Sen. Lisa Murkowski defied the odds and defeated her Republican opponent Joe Miller to become the first incumbent, and only the second person in history, to wage a successful write-in campaign for a U.S. Senate seat.
"We made history," Murkowski told supporters gathered in Alaska this evening. "Alaskans made history. And doesn't it just feel -- wow! -- still a little bit mind boggling? And that's why it's important to be surrounded by friends, supporters."
Murkowski apparently emerged victorious by a narrow margin. As of Tuesday evening, Murkowski had won more than 90 percent of the write-in votes and had a lead of more than 10,000 votes over Miller.
Miller defeated Murkowski in a rancorous Republican primary, so Murkowski's decision to mount a write-in campaign meant the general election pitted Republicans against Republicans.
But Murkowski toned down the rancor this evening, thanking Miller and Democrat Scott McAdams, who finished third.
"Both of these men put their heart and soul ... into this campaign," she said. "What a wild, wild two months that has been."
She called upon her opponents to unite with her in the interest of Alaska.
"This is now the unifying time," she said. "This is now when we as Alaskans say, 'OK, the campaign is over. Let's go to work.'"
Despite Murkowski's lead, Miller today refused to concede, saying he was "less cautiously optimistic" but would wait until military ballots from overseas were counted to make a final decision.
Miller assailed the state elections division, questioning whether the agency sent out military ballots in a timely manner. He also was challenging the decision to count write-in ballots that were misspelled, but which election officials said showed voter intent.
"We also want to make sure going forward the state of Alaska imposed the statutory standard, that we don't end up having in the future the same sort of thing we had in this race, where you have an unelected bureaucrat that basically makes the call," he said on Fox News today. "We essentially got one super-voter right now that is applying inconsistently the standard that they developed just 36 hours before the count began."
Miller, a Desert Storm veteran, suggested that he might request a recount, specifically a hand recount, of all his ballots.
"To suggest that we aren't going to, not necessarily take advantage but ensure the integrity of the vote by applying the same sort of count to our votes ... I just think it's kind of disingenuous," he said. "Sen. Murkowski is going to do what she's going to do. We aren't going to stand in the way of her press conference obviously tonight, but we're going to make sure we maintain our position, that the integrity of the vote matters and especially these military votes matter."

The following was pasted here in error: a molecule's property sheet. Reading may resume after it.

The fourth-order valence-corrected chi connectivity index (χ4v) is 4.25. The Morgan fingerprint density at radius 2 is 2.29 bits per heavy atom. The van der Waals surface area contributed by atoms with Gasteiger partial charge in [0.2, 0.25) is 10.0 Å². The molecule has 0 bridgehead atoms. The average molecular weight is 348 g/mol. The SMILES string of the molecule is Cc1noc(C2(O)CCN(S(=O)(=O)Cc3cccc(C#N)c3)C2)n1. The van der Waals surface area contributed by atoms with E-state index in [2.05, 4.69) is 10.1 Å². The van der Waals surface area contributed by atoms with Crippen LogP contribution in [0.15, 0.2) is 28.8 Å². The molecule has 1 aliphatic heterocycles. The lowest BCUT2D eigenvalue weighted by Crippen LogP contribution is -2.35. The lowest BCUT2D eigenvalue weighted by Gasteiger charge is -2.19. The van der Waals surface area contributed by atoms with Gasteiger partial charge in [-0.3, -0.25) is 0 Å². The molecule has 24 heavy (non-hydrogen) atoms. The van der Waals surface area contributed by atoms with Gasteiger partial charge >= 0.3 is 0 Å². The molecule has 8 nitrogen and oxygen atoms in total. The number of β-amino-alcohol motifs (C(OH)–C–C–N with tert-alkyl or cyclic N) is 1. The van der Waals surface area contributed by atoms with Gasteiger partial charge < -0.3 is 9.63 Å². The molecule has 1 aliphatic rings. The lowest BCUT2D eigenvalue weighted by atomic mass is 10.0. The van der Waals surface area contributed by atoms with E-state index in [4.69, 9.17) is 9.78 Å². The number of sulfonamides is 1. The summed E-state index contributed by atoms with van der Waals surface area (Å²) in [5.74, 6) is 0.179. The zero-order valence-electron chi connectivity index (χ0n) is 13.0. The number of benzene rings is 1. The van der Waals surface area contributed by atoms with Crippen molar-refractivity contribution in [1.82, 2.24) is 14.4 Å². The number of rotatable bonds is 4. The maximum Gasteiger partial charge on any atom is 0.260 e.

Miller may have to pay for the recount himself if he wants one. If there is a difference of 20 or fewer votes, or less than 0.5 percent, the state pays for the recount. If not, the candidate requesting the recount has to pay $15,000. All of that money is refunded if the votes were indeed miscounted.
With today's win, Murkowski becomes the first incumbent senator to win through a write-in campaign.
The only other person to win a U.S. Senate seat in a write-in campaign was Strom Thurmond, who ran in South Carolina in 1954. No write-in candidate has ever been successful in Alaska.
Murkowski went quickly from the bottom to the top. She lost in a brutal primary against Miller, a virtual unknown, who received an important endorsement from Palin and whose coffers were filled by the Tea Party Express, which helped several other candidates to victory.
Miller painted Murkowski as a Washington insider who supported President Obama's agenda and programs like the $787 billion stimulus bill.
Even though she eventually lost to the Tea Party candidate in one of the biggest upsets of the primaries, Murkowski wouldn't give up. She waged a write-in campaign on the Republican ballot and spearheaded a campaign -- funded mostly by her own money -- that focused on not only her record but getting voters to remember the spelling of her name.
AP Projects Lisa Murkowski Wins Alaska Senate Race
Miller, meanwhile, dropped in the polls as he was dogged by scandals involving his time as an attorney at the Fairbanks North Star Borough. Miller admitted he used his employers equipment to voice his opposition to then-Republican party chairman Randy Ruedrich.
Miller was also accused by his opponents of hypocrisy. The candidate was an outspoken critic of federal programs even though he and his family received Medicaid. Miller, a staunch critic of big government and entitlement programs, also accepted federal farm subsidies and low-income hunting and fishing licenses, according to local reports.
Miller has continuously fought the results of the write-in ballots. He currently has two lawsuits pending against the Alaska Elections Division. One claiming that their decision to count misspelled ballots if they show voter intent is unconstitutional, and a second one seeking voter rolls from some precincts.
Murkowski received a lukewarm reception from the Republican leadership when she returned to Washington, D.C. on Monday. The senator was stripped of her leadership post when she announced her write-in campaign, even as GOP leaders secretly prepared for the possibility of Miller's downfall.
The incumbent senator had heavy criticism for her opponents like Palin and Sen. Jim DeMint.
"I think some of the Republicans in the Congress feel pretty strongly that he and his actions potentially cost us the majority by encouraging candidates that ended up not being electable," Murkowski told Politico Tuesday.
ABC News' Michael S. James contributed to this report.